The student participants offered insightful recommendations. For instance, companies should get more involved in the education process. If corporations want top talent, they need to connect early with students. We need to be on campuses telling students what opportunities are ahead of them and where they should focus if they are to have the best opportunities for employment post-university.
We need to educate students about the importance, in addition to their academic pursuits, of making connections and building professional networks. The innovation challenge was a case in point – many finalists left the event with job offers.
South African corporates also have an opportunity to cultivate a stronger internship culture. This has worked well in terms of improving work readiness in the United States and the United Kingdom, where longer midyear breaks enable students to take on longer internships.
This model allows students to accumulate almost a year of work experience by the time they graduate. Although the South African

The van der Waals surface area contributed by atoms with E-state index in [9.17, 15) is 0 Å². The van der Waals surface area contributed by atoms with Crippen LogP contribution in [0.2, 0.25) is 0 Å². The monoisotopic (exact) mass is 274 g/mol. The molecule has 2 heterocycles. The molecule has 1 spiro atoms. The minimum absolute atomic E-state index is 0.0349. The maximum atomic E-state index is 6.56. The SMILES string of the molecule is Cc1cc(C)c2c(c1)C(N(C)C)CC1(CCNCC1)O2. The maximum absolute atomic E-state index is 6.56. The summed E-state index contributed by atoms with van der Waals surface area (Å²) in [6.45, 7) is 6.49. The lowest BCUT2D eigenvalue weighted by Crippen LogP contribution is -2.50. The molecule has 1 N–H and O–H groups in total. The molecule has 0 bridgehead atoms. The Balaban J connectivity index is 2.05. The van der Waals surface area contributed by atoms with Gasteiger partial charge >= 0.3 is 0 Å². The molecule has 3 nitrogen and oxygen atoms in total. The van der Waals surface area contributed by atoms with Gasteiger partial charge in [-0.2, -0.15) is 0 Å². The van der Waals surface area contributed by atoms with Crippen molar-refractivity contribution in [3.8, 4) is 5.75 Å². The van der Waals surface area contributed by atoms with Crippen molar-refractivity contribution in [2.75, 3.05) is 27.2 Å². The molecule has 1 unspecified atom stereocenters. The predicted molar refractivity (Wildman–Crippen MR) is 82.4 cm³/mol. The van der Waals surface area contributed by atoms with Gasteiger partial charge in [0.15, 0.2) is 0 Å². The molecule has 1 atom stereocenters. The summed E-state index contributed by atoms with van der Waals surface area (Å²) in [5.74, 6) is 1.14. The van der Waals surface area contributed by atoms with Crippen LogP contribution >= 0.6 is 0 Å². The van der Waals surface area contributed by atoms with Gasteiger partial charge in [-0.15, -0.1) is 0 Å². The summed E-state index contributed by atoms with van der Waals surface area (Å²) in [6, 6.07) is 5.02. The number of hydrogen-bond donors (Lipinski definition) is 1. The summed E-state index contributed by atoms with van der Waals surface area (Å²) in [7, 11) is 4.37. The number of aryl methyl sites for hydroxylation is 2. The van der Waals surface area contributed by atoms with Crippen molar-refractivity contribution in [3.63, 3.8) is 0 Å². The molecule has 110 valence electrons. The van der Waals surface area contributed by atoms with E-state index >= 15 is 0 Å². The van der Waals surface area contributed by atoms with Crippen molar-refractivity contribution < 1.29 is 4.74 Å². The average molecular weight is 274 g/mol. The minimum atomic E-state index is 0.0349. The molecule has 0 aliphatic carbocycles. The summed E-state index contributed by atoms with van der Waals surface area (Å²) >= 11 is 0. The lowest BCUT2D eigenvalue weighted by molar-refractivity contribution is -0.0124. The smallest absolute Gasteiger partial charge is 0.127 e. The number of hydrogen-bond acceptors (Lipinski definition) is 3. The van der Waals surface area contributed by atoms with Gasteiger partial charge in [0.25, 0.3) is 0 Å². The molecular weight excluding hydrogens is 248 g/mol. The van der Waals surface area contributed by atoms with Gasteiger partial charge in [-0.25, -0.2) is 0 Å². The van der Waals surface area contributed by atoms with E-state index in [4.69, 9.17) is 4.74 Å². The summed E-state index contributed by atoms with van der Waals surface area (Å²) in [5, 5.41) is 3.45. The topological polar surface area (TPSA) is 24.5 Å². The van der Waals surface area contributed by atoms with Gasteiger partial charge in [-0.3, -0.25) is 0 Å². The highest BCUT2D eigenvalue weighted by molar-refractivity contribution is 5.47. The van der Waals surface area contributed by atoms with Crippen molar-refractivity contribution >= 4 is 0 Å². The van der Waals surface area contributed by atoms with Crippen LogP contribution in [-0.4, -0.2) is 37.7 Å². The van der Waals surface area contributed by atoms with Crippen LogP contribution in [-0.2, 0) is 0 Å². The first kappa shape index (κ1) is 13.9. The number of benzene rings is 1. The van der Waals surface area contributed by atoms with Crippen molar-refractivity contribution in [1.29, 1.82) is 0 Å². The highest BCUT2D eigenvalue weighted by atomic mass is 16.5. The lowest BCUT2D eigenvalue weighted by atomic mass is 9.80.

academic calendar may limit students in terms of their availability to pursue such opportunities, the point here is that once again we need to step up. We cannot simply take on interns only to use them for photocopy duty.
Internships can be an opportunity for a meaningful and mutual learning experience for employer and employee and an opportunity for students to participate in a professional environment with other like-minded students.
It is crucial that our future leaders are solution-oriented, collaborative and innovative in their thinking. South African corporates need to fully commit to this cause and consistently work to stay at the forefront of enabling organisations to acquire, nurture and build talent in South Africa.
As Makalima so astutely put it: “There must first be a capacity for and willingness to change in the people who are heading up talent acquisition and management in these organisations.”
In listening to the millennials, corporations have an opportunity to give them a transformed point of view of corporate organisations and their dedication to change. The challenge is on.
Hans Kuipers is a partner at the Boston Consulting Group in South Africa